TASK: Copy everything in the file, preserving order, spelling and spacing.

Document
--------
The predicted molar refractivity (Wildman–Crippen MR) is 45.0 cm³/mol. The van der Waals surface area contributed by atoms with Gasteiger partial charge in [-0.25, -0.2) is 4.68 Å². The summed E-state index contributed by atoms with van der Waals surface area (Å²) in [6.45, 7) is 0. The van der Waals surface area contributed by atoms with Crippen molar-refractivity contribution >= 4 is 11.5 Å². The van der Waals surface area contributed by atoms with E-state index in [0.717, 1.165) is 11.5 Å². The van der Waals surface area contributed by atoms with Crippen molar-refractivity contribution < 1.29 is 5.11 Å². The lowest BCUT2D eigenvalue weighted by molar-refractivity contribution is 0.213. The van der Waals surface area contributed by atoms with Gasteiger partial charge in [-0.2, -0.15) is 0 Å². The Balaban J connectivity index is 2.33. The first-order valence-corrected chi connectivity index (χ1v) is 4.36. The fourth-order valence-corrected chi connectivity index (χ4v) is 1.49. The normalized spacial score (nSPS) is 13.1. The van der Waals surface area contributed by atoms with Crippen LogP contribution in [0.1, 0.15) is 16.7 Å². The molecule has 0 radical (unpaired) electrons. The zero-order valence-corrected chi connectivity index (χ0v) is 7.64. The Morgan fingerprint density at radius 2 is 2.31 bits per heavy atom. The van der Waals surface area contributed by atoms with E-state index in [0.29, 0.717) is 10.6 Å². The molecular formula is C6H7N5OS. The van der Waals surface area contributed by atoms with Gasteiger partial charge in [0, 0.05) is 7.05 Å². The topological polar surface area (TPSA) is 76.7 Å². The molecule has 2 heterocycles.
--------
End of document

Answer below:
The predicted molar refractivity (Wildman–Crippen MR) is 45.0 cm³/mol. The van der Waals surface area contributed by atoms with Gasteiger partial charge in [-0.25, -0.2) is 4.68 Å². The summed E-state index contributed by atoms with van der Waals surface area (Å²) in [6.45, 7) is 0. The van der Waals surface area contributed by atoms with Crippen molar-refractivity contribution >= 4 is 11.5 Å². The van der Waals surface area contributed by atoms with E-state index in [0.717, 1.165) is 11.5 Å². The van der Waals surface area contributed by atoms with Crippen molar-refractivity contribution < 1.29 is 5.11 Å². The lowest BCUT2D eigenvalue weighted by molar-refractivity contribution is 0.213. The van der Waals surface area contributed by atoms with Gasteiger partial charge in [-0.2, -0.15) is 0 Å². The Balaban J connectivity index is 2.33. The first-order valence-corrected chi connectivity index (χ1v) is 4.36. The fourth-order valence-corrected chi connectivity index (χ4v) is 1.49. The normalized spacial score (nSPS) is 13.1. The van der Waals surface area contributed by atoms with Crippen LogP contribution in [0.1, 0.15) is 16.7 Å². The molecule has 0 radical (unpaired) electrons. The zero-order valence-corrected chi connectivity index (χ0v) is 7.64. The Morgan fingerprint density at radius 2 is 2.31 bits per heavy atom. The van der Waals surface area contributed by atoms with E-state index in [0.29, 0.717) is 10.6 Å². The molecular formula is C6H7N5OS. The van der Waals surface area contributed by atoms with Gasteiger partial charge in [0, 0.05) is 7.05 Å². The topological polar surface area (TPSA) is 76.7 Å². The molecule has 2 heterocycles.